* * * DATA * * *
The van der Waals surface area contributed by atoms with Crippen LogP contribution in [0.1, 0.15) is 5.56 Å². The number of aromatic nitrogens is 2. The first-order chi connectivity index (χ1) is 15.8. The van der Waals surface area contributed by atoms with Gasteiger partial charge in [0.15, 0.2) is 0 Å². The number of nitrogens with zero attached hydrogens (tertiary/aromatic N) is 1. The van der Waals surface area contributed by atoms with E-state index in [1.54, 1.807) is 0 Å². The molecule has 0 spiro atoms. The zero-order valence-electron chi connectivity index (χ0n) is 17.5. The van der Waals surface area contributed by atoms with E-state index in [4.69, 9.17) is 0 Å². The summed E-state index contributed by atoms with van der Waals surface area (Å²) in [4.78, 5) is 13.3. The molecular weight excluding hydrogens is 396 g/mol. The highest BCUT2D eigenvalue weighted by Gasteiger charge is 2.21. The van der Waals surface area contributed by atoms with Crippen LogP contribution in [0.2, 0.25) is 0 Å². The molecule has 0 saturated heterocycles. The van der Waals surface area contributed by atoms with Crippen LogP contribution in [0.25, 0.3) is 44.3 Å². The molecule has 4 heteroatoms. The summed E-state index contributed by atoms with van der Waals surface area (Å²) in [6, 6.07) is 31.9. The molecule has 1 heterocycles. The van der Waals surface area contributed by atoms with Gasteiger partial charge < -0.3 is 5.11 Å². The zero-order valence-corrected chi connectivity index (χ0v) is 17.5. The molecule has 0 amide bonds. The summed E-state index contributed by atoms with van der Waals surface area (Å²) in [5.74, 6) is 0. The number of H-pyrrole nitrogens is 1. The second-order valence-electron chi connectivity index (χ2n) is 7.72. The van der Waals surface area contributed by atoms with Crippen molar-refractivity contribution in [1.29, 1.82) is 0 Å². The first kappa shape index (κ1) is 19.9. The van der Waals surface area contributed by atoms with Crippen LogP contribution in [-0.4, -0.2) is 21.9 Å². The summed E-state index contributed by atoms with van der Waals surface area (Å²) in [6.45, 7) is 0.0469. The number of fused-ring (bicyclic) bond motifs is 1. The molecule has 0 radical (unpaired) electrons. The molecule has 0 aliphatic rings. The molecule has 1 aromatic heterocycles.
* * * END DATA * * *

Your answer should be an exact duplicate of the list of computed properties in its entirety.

The van der Waals surface area contributed by atoms with Crippen LogP contribution in [0.1, 0.15) is 5.56 Å². The number of aromatic nitrogens is 2. The first-order chi connectivity index (χ1) is 15.8. The van der Waals surface area contributed by atoms with Gasteiger partial charge in [0.15, 0.2) is 0 Å². The number of nitrogens with zero attached hydrogens (tertiary/aromatic N) is 1. The van der Waals surface area contributed by atoms with E-state index in [1.54, 1.807) is 0 Å². The molecule has 0 spiro atoms. The zero-order valence-electron chi connectivity index (χ0n) is 17.5. The van der Waals surface area contributed by atoms with E-state index in [4.69, 9.17) is 0 Å². The summed E-state index contributed by atoms with van der Waals surface area (Å²) in [4.78, 5) is 13.3. The molecular weight excluding hydrogens is 396 g/mol. The highest BCUT2D eigenvalue weighted by Gasteiger charge is 2.21. The van der Waals surface area contributed by atoms with Crippen LogP contribution in [0.2, 0.25) is 0 Å². The molecule has 0 saturated heterocycles. The van der Waals surface area contributed by atoms with Crippen LogP contribution in [0.25, 0.3) is 44.3 Å². The molecule has 4 heteroatoms. The summed E-state index contributed by atoms with van der Waals surface area (Å²) in [6, 6.07) is 31.9. The molecule has 1 heterocycles. The van der Waals surface area contributed by atoms with Gasteiger partial charge < -0.3 is 5.11 Å². The zero-order valence-corrected chi connectivity index (χ0v) is 17.5. The molecule has 0 amide bonds. The summed E-state index contributed by atoms with van der Waals surface area (Å²) in [5.74, 6) is 0. The number of H-pyrrole nitrogens is 1. The second-order valence-electron chi connectivity index (χ2n) is 7.72. The van der Waals surface area contributed by atoms with Crippen molar-refractivity contribution in [1.29, 1.82) is 0 Å². The first kappa shape index (κ1) is 19.9. The van der Waals surface area contributed by atoms with Crippen LogP contribution in [-0.4, -0.2) is 21.9 Å². The summed E-state index contributed by atoms with van der Waals surface area (Å²) in [6.45, 7) is 0.0469. The number of fused-ring (bicyclic) bond motifs is 1. The molecule has 0 radical (unpaired) electrons. The molecule has 0 aliphatic rings. The molecule has 1 aromatic heterocycles.